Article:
Although the case studies in this book are framed by my counselling relationship with each individual, the focus is, however, on the grief rather than on the therapy; and they show that really listening to someone is just as important as talking with them – the power of a person being fully heard as they tell their story should never be underestimated. The ability to listen well is by no means the sole preserve of pro­fessional therapists; it is something we can all learn to do, and we may be surprised by how much our friends tell us and how helpful we can be when we take the time to listen to them properly.  
     In my sessions with clients, they explore their previous assumptions about life and their perceptions of the world. They discover words to describe what may never have been voiced before, the freedom not to have to protect me from their deepest pain, their worst fears or thoughts. They voice their worries, their preoccupations; they feel lighter and often make new connections in themselves. They explore the different versions of themselves that may be doing battle, or the whispering critical voice that overlays every action. They have the space to find out what is really going on beneath their defences, defences that may have pro­tected them in the past but are thwarting them now. They reveal themselves more fully, and can come to terms with the parts of themselves that are, for example, like their parent – behaviour they’ve either hated or found themselves imitating. Having a place where they can bring the twisted feelings that have been silently tying them in knots – a place where such feelings can be unravelled and then searched for nuggets of truth – can sometimes alleviate the pain of unalloyed grief.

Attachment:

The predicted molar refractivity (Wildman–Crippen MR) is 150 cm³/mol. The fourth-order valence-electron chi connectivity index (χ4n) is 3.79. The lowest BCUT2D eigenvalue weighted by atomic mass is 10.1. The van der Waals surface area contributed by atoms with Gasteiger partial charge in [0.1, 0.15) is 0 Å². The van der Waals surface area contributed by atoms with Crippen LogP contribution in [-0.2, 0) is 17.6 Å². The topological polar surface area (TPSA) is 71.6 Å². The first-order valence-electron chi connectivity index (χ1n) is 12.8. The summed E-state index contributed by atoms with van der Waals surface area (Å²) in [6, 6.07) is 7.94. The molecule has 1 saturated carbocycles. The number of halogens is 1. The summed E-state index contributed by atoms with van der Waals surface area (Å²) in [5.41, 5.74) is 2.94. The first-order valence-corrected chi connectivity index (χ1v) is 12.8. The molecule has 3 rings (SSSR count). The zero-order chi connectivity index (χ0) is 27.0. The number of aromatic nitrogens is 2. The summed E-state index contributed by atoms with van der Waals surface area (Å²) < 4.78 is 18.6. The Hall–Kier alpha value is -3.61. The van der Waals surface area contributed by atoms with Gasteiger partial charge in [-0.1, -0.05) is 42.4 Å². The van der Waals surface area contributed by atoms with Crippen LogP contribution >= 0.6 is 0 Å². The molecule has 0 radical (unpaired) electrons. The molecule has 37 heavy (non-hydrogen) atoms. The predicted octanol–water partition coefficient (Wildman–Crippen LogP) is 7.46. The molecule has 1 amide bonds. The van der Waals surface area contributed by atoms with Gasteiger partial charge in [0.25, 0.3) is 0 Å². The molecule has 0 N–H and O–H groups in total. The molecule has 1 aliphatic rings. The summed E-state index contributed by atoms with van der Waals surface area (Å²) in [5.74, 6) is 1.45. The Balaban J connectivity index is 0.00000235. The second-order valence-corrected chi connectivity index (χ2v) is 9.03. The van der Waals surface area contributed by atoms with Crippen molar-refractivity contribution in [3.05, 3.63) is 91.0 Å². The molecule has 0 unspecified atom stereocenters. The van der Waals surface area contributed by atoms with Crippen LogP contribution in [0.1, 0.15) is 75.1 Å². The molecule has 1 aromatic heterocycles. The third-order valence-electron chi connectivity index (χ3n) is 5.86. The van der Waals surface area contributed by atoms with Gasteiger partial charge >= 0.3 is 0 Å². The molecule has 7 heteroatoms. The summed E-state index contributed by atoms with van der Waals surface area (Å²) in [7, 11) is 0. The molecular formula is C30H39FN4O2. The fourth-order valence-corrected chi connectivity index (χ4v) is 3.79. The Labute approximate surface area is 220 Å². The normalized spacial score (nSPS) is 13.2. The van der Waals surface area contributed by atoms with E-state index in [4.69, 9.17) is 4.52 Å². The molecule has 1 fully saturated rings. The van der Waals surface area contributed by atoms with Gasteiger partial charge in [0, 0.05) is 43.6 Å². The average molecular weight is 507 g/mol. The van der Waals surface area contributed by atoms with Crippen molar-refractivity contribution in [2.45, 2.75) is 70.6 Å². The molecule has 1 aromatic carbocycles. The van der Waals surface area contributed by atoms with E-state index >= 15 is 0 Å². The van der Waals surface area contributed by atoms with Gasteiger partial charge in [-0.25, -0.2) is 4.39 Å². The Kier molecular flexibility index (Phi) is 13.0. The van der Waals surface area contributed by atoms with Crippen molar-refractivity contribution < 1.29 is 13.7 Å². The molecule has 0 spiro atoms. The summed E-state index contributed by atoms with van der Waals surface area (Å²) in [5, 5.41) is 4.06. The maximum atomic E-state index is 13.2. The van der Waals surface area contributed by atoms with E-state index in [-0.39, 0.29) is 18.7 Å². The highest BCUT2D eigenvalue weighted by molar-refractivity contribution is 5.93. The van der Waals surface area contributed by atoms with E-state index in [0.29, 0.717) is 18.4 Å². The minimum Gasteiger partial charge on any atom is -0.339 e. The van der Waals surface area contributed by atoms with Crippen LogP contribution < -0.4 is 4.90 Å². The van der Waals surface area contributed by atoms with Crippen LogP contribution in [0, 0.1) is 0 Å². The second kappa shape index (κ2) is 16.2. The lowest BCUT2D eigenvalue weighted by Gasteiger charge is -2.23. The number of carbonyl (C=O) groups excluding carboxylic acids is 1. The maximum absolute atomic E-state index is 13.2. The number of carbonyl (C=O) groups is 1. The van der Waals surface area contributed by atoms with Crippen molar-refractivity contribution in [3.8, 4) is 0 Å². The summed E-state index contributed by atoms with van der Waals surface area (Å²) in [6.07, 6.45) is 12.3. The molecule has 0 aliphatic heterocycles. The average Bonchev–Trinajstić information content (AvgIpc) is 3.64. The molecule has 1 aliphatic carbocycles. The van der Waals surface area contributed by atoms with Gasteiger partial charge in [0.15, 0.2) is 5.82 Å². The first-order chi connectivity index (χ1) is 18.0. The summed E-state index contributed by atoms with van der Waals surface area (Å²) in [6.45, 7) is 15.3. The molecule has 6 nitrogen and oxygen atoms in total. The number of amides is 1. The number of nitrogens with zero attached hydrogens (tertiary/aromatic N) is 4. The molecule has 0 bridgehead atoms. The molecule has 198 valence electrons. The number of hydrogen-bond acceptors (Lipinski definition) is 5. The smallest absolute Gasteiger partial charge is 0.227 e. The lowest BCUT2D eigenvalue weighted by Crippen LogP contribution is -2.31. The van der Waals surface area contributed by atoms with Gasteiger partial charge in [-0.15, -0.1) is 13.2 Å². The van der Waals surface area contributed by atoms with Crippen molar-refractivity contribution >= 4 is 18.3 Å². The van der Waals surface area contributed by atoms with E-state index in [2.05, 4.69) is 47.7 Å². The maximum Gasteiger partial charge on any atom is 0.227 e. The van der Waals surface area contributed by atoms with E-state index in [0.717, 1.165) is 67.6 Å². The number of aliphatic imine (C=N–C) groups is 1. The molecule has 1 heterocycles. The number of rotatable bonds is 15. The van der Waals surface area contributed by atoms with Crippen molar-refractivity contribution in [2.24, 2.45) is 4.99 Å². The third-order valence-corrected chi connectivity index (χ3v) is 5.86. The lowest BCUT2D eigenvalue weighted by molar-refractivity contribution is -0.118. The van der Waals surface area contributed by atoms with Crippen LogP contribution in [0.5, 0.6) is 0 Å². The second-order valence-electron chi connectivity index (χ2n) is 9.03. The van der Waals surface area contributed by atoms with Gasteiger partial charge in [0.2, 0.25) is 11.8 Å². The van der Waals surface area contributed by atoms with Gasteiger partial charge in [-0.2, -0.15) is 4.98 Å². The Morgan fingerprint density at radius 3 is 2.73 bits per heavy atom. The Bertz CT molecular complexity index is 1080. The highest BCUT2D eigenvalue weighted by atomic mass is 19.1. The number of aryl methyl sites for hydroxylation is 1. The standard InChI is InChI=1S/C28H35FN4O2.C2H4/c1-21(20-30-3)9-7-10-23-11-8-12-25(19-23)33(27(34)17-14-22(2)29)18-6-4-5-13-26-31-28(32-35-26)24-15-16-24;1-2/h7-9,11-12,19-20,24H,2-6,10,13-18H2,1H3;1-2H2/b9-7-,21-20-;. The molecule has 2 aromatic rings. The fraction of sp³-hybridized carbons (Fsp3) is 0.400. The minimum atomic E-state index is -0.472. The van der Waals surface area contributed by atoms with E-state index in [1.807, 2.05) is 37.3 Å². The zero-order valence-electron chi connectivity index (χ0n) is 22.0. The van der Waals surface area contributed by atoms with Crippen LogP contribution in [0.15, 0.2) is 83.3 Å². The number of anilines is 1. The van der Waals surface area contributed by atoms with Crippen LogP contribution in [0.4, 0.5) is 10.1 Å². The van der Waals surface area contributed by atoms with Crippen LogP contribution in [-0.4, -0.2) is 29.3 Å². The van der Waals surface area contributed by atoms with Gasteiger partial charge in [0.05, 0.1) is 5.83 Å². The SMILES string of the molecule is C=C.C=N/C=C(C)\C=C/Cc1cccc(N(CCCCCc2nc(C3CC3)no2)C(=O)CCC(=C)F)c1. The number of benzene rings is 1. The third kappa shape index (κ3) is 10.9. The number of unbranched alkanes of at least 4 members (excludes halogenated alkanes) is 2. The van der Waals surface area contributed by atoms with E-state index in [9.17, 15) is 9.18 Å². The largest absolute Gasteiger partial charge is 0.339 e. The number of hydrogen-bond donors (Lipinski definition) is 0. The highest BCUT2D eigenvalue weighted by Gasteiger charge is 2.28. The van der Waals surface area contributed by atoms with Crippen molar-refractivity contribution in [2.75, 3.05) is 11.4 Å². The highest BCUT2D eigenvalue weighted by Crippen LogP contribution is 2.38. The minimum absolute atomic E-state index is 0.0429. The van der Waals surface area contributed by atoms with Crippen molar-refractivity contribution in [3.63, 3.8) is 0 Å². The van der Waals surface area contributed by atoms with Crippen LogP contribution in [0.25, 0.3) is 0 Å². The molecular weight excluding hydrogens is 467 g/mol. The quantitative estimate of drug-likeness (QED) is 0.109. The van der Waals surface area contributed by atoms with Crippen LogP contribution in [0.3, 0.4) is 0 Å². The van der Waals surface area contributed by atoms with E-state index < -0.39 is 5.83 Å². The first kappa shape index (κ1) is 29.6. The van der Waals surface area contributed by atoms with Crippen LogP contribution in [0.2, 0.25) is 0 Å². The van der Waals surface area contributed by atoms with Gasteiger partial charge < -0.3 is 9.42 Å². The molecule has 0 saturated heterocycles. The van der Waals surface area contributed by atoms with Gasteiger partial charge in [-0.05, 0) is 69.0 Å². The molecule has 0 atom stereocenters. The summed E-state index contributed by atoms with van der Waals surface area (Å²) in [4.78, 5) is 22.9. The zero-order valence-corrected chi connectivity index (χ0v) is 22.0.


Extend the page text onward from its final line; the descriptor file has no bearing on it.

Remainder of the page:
The “Reflections” at the end of each section give my broader thoughts on how to approach this kind of loss, as well as practical facts and guidance about the topics that emerged in the stories. Providing readers with the statistics relating to large numbers of those who have been bereaved should dispel inaccurate negative impressions that individuals may have about their grieving that can be undermining them. It may also be useful to read sections of the book not directly relevant to your experience in order to see the uni­versal processes that we go through when a person has died – and even be surprised to see much of ourselves in someone who is grieving an entirely different death.
     Because our attitude to grief is embedded in our culture, I have included a brief outline of how our attitudes have changed since Victorian times; and certainly there are prac­tices in the past that we could do worse than to adopt today. The chapter on friendship contains my cumulative insights into its importance, and I cannot emphasize enough how critical a role friends play in the recovery of anyone who is bereaved, though they have the potential to hinder as much as to help. The final section shows how we can help our­selves, viewed through the image of pillars of strength.
     I would like this book to be a resource that can be con­tinually revisited. I want people to understand their grief, or the grief of the people they care about. I hope it will be used by friends and family to reassure the bereaved that lives can be rebuilt, trust developed. We may no longer be innocently hopeful, and we may always have times when we feel the pain of loss, but the deeper understanding of ourselves that we have gained will, in time, feel like growth.
Publisher: Doubleday Canada